What is Ghana doing to broaden its insurance penetration?

Ghana is well positioned to develop its insurance sector – an imperative made more pressing in recent years due to the Covid-19 pandemic and increasingly frequent weather disasters linked to climate change. According to a 2021 survey conducted by the UN Development Programme, around 70% of Ghanaians do not have access to insurance of any kind, and many of the products available in the market do not respond to the needs of the population. Even so, the sector’s value grew 10-fold between 2011 and 2021. The market has been able to expand its breadth through the introduction of micro-insurance, bringing customers previously underserved by traditional financial services into the fold.

The digitalisation of services should also help to expand the industry’s consumer base, especially due to the fact that many financial offerings shifted online after the outbreak of Covid-19. While banks in Ghana offer a wide variety of digital services, the country’s insurance industry lags behind in this respect. The restrictions on movement and physical contact made necessary by pandemic have exacerbated this gap, negatively impacting business-to-consumer interactions and insurance sector revenue. To address this, insurance firms have prioritised the acceleration of the adoption of digital tools to make their offerings more accessible and the sector more resilient to shocks.

Structure & Oversight

The National Insurance Commission (NIC) oversees Ghana’s insurance sector, which comprised 49 insurance providers – 29 in the non-life and 20 in the life segment – as of late 2021. There were also three reinsurers, 103 brokerages and around 7000 agents licensed to operate in the country.

Public and private pension schemes are integrated in Ghana and run separately from insurance activities. They function according to a three-tiered system, overseen and managed by the National Pensions Regulatory Authority, and the Social Security and National Insurance Trust. The first tier is publicly administered and contributed to by all formal sector workers through compulsory payments, and operates on a pay-as-you-go basis. The second tier receives contributions from both workers and employers, with payments made either incrementally each month or in lump sums. The third tier involves voluntary, tax-deductible individual payments. The administration of tiers two and three is handled by private enterprises.


The authorities have worked to overhaul insurance-related legislation to facilitate growth. The Insurance Act of 2021 aims to modernise the sector and increase penetration through the introduction of a special licence for companies with new or innovative products or services, among other measures (see analysis). It added three compulsory products: public liability, professional indemnity and marine cargo insurance. Prior to the law, only auto and fire insurance were required. Also included in the legislation was the creation of the Insurance Education Fund to provide support for training the industry’s workforce and the Agriculture Insurance Fund to develop that segment.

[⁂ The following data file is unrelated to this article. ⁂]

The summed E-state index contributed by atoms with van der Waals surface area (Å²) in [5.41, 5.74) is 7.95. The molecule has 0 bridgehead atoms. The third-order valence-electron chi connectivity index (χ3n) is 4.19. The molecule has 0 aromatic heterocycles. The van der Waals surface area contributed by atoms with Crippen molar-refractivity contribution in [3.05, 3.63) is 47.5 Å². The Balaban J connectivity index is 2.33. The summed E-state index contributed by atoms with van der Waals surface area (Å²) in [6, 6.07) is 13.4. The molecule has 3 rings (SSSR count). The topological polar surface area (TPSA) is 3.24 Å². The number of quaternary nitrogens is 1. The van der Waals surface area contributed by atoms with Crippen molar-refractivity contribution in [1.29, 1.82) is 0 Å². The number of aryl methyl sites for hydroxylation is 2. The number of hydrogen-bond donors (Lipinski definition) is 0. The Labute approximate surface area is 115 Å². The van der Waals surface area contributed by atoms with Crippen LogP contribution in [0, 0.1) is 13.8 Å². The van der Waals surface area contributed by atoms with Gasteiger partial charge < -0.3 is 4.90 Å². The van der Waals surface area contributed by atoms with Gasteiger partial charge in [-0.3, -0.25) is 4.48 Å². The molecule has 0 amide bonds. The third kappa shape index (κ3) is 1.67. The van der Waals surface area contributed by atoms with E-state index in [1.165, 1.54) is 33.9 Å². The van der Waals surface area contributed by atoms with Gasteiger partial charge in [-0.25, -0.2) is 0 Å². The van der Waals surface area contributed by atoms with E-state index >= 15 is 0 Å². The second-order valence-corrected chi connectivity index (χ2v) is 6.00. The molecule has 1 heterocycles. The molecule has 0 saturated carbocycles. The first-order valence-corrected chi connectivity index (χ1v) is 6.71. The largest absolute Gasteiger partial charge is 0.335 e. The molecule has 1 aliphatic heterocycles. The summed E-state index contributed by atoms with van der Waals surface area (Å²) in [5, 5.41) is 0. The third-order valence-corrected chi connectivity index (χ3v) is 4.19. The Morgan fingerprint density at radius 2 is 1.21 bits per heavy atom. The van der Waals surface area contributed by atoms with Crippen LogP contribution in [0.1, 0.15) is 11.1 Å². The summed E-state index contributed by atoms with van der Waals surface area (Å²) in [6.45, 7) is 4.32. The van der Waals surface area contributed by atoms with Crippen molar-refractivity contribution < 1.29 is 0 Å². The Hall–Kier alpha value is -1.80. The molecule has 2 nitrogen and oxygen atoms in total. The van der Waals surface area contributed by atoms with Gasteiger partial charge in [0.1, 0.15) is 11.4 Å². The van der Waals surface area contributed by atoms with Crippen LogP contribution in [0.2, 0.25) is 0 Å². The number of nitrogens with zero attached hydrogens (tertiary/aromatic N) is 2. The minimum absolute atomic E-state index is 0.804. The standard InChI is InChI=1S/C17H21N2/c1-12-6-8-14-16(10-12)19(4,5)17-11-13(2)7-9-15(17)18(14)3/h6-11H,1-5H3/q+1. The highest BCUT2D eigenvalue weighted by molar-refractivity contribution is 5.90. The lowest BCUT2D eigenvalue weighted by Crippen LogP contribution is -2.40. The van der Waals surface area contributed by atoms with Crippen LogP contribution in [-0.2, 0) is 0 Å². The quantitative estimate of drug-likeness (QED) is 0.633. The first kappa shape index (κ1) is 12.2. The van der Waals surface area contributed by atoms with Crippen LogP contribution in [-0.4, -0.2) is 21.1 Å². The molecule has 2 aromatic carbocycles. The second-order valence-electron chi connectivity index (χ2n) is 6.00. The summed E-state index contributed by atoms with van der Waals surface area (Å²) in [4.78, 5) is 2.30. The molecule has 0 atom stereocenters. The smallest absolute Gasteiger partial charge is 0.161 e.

In addition to promoting modernisation, the NIC is working to bolster the sector’s financial stability. In 2019 it announced it would increase minimum capital requirements for insurance firms from GHS15m ($2.6m) to GHS50m ($8.5m), while reinsurers would need GHS125m ($21.4m), up from GHS40m ($6.8m), and brokers GHS500,000 ($85,500), up from GHS300,000 ($51,300). The NIC had set a compliance deadline of June 2021, but in January of that year the sector received a six-month reprieve, with the new requirements set to come into force in January 2022. “Companies that have not already met the new minimum capital requirements plan to raise the missing capital either through private placements, the issue of additional shares, capital markets or some form of merger,” Kyeame Ghansah, head of research at the NIC, told OBG.

Performance & Size

Insurance penetration – gross premium as a share of GDP – has remained at around 1% since 2016, according to a November 2021 report from the Bank of Ghana (BoG), the country’s central bank. To put that figure into regional context, South Africa has the continent’s highest penetration rate, at 17%, followed by Namibia with 6.3%. Ghana’s relatively low premium are partially responsible for the country’s muted penetration; for example, life insurance has a coverage rate of 32%, according to the NIC.

NIC data shows that total industry assets grew by 17% between 2019 and 2020, from GHS7.6bn ($1.3bn) to GHS8.6bn ($1.7bn). Life companies contributed some GHS4.6bn ($786.1m) to the 2020 figure, up 20% over 2019; non-life GHS3.2bn ($546.9m), up 10%; and reinsurance GHS900m ($153.8m). Gross premium, meanwhile, increased from GHS3.5bn ($598.2m) in 2019 to GHS4.2bn ($717.8m) in 2020, mirroring the 21% growth experienced in 2019. Of 2020 total gross premium, non-life accounted for GHS2.2bn ($376m) and life GHS2bn ($341.8m) – 22% more than in 2019. The sector closed 2020 with a capital base of GHS2.9bn ($495.6m), compared to GHS2.5bn ($427.3m) in 2019.

Distribution Channels

The most recent available NIC data shows that individual agents and those tied to insurance companies distributed 61% of life insurance products in 2019, while direct business, bancassurance and brokers were responsible for 13%, 13% and 8%, respectively. Life insurance in Ghana is also distributed by telecom companies and corporate agents. Brokers were the top distributors of non-life products, accounting for 44% of premium distribution. Individual and tied agents, and corporate agents weighed in at 27% and 23%, respectively. The pandemic constricted premium inflows, but as the economy recovered starting in late 2020 industry revenue have begun to improve in kind.